Thoughts on The Fanaticism of the Apocalypse:
With a title like this, I’m not entirely surprised that the book was loaded with pessimistic, radical viewpoints imposed by some French philosopher. While I found many of his statements to be of interest and intellect, it just all seemed way too much. I am generally a pessimist myself, but even I have a crapload more optimism for the future than this author and everyone he cites throughout the book.
Pascal Bruckner has provided an extensive amount of quotable material, and so I am about to lay out a few examples of random, probably unrelated quotes that I liked:
“We squabble with one another while missing the essential point: the fate of the material world that we are destroying by our little schemes. For centuries, we have waged war on the world by trying to dominate it; now we have to wage war on war, sign an armistice with water, trees, stones, the oceans.” (11)
“Each time another one of us decides to not add another one of us to the burgeoning millions already squatting on this ravaged planet, another ray of hope shines through the gloom.” (14)
- I find this quote ironic because Bruckner dedicated the book to his two children, Eric and Anna
“‘Our way of life is unsustainable ecologically as well as morally. However, even if it could go on indefinitely, it would still be unbearable and it would be desirable to change it.’ For such opponents of growth, there is no point in trying to develop this world; they would prefer to eliminate it altogether.” (148)
A chapter that I really did like from this book, however, was “Have the Courage to be Afraid” (pages 24-48). This chapter heavily discussed the contradictions associated with fear and hope, and I felt as though it was relatable to our modern world (I understand that this book is considered ‘modern,’ but hopefully you get my point). It makes me think about the current crisis with straws and plastic in general. Recently, Starbucks banned the use of straws from many of their stores, and they have replaced straws with new plastic lids. How does this make any sense whatsoever? There’s more surface area of plastic in a lid than there is in a straw. If straws are already permeating the planet and creating multiple issues partly because they’re not degradable, then how is a plastic lid going to solve the issue? It confuses me so much, and it seems to me that this was a way to convey a glimmer of hope in a seemingly gloomy future for wildlife that is impacted by plastics. The beginning of the section “Trained to panic” (29) portrays this whole idea within a few sentences:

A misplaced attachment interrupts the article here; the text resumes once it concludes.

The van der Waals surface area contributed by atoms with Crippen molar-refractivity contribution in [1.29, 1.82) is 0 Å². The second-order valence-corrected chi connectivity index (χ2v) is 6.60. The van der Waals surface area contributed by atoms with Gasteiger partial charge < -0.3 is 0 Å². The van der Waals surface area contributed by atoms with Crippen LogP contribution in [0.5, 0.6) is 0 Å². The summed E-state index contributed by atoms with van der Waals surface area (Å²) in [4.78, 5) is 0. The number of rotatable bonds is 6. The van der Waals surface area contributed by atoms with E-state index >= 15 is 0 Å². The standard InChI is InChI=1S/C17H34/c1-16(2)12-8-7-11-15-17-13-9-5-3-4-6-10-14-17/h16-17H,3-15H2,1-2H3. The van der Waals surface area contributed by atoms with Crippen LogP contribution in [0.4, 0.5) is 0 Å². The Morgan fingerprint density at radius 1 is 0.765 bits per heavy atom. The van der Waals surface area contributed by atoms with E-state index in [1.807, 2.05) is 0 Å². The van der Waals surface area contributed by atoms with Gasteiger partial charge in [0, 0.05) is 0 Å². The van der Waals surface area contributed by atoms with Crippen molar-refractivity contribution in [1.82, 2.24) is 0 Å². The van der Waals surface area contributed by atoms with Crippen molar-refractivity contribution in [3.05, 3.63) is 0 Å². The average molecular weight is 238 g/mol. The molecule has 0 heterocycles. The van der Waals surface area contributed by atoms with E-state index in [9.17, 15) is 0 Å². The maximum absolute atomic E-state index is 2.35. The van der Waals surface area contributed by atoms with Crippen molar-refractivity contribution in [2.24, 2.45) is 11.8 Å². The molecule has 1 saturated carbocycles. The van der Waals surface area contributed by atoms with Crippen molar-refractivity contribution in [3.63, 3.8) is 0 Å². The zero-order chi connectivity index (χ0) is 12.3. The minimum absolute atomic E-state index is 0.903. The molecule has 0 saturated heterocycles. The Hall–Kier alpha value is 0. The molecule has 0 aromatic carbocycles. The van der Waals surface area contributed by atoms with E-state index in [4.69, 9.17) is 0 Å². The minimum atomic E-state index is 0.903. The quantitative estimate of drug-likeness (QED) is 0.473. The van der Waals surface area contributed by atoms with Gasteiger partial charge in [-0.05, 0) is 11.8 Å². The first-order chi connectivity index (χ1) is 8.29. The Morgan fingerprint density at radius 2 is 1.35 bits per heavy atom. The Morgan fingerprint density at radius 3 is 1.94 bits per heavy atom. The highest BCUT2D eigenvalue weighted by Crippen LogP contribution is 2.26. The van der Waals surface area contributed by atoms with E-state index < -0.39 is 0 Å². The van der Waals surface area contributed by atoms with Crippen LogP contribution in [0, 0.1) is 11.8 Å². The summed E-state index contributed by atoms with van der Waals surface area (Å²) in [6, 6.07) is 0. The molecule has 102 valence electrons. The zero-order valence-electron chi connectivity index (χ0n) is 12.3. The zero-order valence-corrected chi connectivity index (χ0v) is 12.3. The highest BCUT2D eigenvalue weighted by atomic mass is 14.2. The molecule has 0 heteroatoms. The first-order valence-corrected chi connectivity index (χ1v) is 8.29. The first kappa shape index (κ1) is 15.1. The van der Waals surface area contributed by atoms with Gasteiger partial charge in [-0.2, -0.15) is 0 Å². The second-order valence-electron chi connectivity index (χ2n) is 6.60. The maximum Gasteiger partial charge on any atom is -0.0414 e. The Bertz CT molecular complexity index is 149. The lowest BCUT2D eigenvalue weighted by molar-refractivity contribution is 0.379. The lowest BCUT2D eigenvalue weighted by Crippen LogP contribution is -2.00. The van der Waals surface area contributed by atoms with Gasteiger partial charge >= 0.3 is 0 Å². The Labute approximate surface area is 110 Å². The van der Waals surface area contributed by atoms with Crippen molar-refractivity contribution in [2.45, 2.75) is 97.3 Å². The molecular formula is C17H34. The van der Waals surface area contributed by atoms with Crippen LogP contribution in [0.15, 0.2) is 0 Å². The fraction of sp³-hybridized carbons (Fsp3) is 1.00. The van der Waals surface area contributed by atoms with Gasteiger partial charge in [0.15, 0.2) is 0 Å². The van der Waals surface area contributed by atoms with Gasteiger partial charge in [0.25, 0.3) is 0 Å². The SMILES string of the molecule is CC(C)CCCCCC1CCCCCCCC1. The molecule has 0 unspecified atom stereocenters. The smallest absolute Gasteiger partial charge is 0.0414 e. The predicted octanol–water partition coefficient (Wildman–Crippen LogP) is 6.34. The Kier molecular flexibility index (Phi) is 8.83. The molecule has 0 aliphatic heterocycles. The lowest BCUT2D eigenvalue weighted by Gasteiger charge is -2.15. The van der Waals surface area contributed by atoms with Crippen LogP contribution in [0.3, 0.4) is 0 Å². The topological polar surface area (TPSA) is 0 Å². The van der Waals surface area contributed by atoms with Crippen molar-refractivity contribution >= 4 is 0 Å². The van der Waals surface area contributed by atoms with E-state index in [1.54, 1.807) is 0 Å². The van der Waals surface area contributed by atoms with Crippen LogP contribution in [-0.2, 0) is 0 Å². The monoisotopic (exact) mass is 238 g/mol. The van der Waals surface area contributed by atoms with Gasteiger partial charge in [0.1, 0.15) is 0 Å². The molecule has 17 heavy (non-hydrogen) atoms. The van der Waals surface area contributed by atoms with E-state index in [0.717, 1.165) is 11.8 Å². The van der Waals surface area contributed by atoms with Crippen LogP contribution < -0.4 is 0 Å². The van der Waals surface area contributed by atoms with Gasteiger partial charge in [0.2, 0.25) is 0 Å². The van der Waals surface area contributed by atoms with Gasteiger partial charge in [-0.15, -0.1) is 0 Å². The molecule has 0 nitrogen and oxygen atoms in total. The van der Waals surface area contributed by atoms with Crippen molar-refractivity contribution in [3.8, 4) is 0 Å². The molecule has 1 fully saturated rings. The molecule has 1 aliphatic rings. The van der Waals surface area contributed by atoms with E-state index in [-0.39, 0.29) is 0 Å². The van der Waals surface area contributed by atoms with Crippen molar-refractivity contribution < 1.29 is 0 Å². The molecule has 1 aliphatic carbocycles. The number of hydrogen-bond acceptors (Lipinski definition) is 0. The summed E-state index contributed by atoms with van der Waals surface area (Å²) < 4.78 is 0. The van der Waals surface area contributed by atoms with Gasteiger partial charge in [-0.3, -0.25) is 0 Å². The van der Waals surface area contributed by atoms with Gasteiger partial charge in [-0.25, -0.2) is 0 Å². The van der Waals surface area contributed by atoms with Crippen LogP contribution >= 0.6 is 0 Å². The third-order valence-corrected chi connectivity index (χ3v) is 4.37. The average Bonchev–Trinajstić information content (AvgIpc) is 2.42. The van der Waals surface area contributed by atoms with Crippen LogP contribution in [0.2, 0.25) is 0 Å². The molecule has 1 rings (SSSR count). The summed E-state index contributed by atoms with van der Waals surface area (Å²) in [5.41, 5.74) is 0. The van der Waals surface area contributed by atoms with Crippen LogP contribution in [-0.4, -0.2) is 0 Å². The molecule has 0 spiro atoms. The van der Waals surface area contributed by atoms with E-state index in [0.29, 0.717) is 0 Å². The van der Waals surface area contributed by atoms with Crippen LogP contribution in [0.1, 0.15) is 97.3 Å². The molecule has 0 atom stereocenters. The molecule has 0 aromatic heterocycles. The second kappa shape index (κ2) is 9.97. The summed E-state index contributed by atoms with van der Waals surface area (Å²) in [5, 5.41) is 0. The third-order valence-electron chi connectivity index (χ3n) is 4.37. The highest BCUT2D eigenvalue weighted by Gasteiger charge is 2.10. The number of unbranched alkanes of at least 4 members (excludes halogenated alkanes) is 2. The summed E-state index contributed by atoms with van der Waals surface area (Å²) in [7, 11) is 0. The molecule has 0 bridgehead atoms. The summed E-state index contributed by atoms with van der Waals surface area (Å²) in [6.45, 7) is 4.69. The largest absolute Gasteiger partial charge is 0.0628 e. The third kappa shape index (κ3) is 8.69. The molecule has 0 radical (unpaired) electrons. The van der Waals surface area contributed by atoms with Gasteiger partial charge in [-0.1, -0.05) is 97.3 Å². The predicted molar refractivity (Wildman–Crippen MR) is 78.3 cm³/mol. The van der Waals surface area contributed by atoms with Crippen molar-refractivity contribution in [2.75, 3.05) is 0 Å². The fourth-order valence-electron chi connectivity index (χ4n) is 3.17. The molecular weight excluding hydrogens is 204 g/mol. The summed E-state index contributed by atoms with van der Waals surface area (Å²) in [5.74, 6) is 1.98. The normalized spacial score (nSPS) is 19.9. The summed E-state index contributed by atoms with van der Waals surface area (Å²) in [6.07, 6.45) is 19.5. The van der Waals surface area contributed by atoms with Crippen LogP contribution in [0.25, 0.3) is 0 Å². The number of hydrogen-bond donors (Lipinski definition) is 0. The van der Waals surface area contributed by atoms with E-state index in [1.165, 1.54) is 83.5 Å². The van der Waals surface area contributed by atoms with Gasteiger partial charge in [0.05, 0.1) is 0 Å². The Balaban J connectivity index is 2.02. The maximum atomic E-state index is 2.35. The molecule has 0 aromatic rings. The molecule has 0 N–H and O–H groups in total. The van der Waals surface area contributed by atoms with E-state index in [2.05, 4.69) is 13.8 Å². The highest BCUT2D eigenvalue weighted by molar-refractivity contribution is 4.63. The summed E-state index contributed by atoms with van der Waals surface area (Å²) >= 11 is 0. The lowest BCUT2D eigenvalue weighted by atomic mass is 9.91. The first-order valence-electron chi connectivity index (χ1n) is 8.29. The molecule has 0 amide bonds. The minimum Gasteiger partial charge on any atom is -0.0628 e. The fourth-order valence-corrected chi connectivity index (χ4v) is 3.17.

“Fear is injected by the repetition of the same themes, and it becomes a narcotic we can no longer do without. To wake others up, people boldly go to extremes. … An unchanging rhetorical figure, well known to preachers and propagandists, recurs in the cataclysmic discourse: that of retroactive correction. It proceeds by accumulating new horrors that it ends up tempering with a thin ray of hope. … To then offer ‘recommendations’ is to contradict the gravity of the message. … The enormity of the diagnosis, the absurd inadequacy of the remedies.”
It is these next two sentences, specifically, that remind me of the issue with banning straws:
“Since we have been dispossessed of any power with respect to the planet, we’re going to convert this impotence into little propitiatory gestures, climbing stairs instead of taking the elevator, becoming vegetarians, riding bicycles – anything that gives us the illusion of acting. Let’s be clear: a cosmic calamity is not going to be averted by eating vegetables and sorting out rubbish.”
While I do understand the benefits of doing all of these things – restricting a meat-based diet, being efficient with energy, reducing the use of plastics (like in straws) – I can’t help but agree with Bruckner. There are times when these small actions that take place in individuals don’t add up to complete the whole picture.
I am not saying that there’s no hope for the future of humanity and that we are all destined to a doomed existence within the next several centuries. I just think that there are instances when it is appropriate to not be entirely optimistic. Instilling fear into the minds of people only to then retract that fear by saying that ‘everything will be alright’ if we all change our habits is beyond contradictory and is not realistic. Reducing our use of plastics and such is excellent and should be encouraged, but should not be induced as a threat if people choose not to reduce plastic (or other conservation-related topics). Overall, I have hope in humanity, and I do believe that we can change the current predicament in which our planet currently exists.
Environmental news item:
On September 15th, 2018, NASA’s Ice, Cloud, and land Elevation Satellite (ICESat-2) will be launched into space from the Vandenberg Air Force Base in California. With this satellite, NASA will be able to gauge changes in Earth’s elevation, specifically in areas of melting ice. In case an ice shelf is about to collapse into the sea, scientists can put together an observing campaign right away. It will also be used to measure canopy height of high-latitude forests when it isn’t watching ice sheets. This can be used to measure carbon stored in trees.